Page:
National Institutes of Health, HHS.
The inventions listed below are owned by an agency of the U.S. Government and are available for licensing in the U.S. in accordance with 35 U.S.C. 209 and 37 CFR part 404 to achieve expeditious commercialization of results of federally-funded research and development. Foreign patent applications are filed on selected inventions to extend market coverage for companies and may also be available for licensing.
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FOR FURTHER INFORMATION CONTACT:
Licensing information and copies of the U.S. patent applications listed below may be obtained by writing to the indicated licensing contact at the Office of Technology Transfer, National Institutes of Health, 6011 Executive Boulevard, Suite 325, Rockville, Maryland 20852-3804; telephone: 301-496-7057; fax: 301-402-0220. A signed Confidential Disclosure Agreement will be required to receive copies of the patent applications.
Tumor Infiltrating Lymphocytes From Human Papillomavirus-Positive Tumors for the Treatment of Cancer
Description of Technology: Human papillomaviruses (HPV) cause anogenital and oropharyngeal cancers, and these malignancies express viral oncoproteins that can be recognized by T cells. When HPV-associated cancers spread they are incurable and difficult to palliate with existing treatments.
Tumor infiltrating lymphocytes (TIL) have been used successfully to treat advanced stage malignant melanoma, however their use has been primarily limited to this disease. This technology describes a novel TIL therapy for treating HPV-associated cancers. The NIH inventors have found TIL can be grown from HPV positive tumors at grade and scale suitable for clinical use and that they can recognize the HPV oncoproteins that drive transformation and survival of cancer cells. The inventors have initiated a clinical trial for the treatment of advanced HPV positive cancers that are refractory to standard chemotherapy using HPV-TIL. Early results of the clinical trial suggest that HPV-TIL has activity in chemotherapy-refractory advanced disease for which no standard treatment options are available.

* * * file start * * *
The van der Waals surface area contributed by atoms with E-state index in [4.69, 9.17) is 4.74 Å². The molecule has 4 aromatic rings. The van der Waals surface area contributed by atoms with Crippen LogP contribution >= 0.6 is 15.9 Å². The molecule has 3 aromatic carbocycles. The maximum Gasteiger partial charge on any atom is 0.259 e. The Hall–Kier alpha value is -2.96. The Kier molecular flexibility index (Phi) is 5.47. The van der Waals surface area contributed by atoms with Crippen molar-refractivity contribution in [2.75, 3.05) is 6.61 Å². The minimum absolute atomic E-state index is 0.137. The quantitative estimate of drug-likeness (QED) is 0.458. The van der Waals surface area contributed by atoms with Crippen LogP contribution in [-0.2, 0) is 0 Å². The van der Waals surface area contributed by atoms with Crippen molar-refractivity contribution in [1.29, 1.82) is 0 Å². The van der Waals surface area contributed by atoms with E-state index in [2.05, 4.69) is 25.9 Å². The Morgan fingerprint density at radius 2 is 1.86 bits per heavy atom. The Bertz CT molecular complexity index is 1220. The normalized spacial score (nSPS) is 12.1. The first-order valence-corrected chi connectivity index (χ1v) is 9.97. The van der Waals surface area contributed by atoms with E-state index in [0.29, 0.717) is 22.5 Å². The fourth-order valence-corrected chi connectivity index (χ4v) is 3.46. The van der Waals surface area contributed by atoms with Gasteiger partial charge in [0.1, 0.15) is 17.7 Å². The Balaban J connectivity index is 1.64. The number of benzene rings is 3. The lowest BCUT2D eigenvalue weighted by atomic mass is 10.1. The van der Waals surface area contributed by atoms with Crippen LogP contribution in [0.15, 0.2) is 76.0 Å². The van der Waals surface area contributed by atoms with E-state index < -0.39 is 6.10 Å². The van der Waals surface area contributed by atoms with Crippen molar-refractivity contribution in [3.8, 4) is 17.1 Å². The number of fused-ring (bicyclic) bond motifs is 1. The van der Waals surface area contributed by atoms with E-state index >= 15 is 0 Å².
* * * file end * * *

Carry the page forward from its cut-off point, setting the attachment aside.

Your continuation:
Potential Commercial Applications: HPV-TIL therapy is a novel treatment approach that may mediate long-lasting tumor regression from a single dose of cells.
Competitive Advantages: Early clinical results suggest that HPV-TIL has activity in chemotherapy-refractory advanced disease for which no standard treatment options are available.
Development Stage: In vitro data available (human)
Inventors: Christian Hinrichs and Steven A. Rosenberg (NCI)
1. Piersma SJ, et al. Human papilloma virus specific T cells infiltrating cervical cancer and draining lymph nodes show remarkably frequent use of HLA-DQ and -DP as a restriction element. Int J Cancer 2008 Feb 1;122(3):486-94. [PMID 17955486]
2. de Vos van Steenwijk PJ, et al. An unexpectedly large polyclonal repertoire of HPV-specific T cells is poised for action in patients with cervical cancer. Cancer Res. 2010 Apr 1;70(7):2707-17. [PMID 20233872]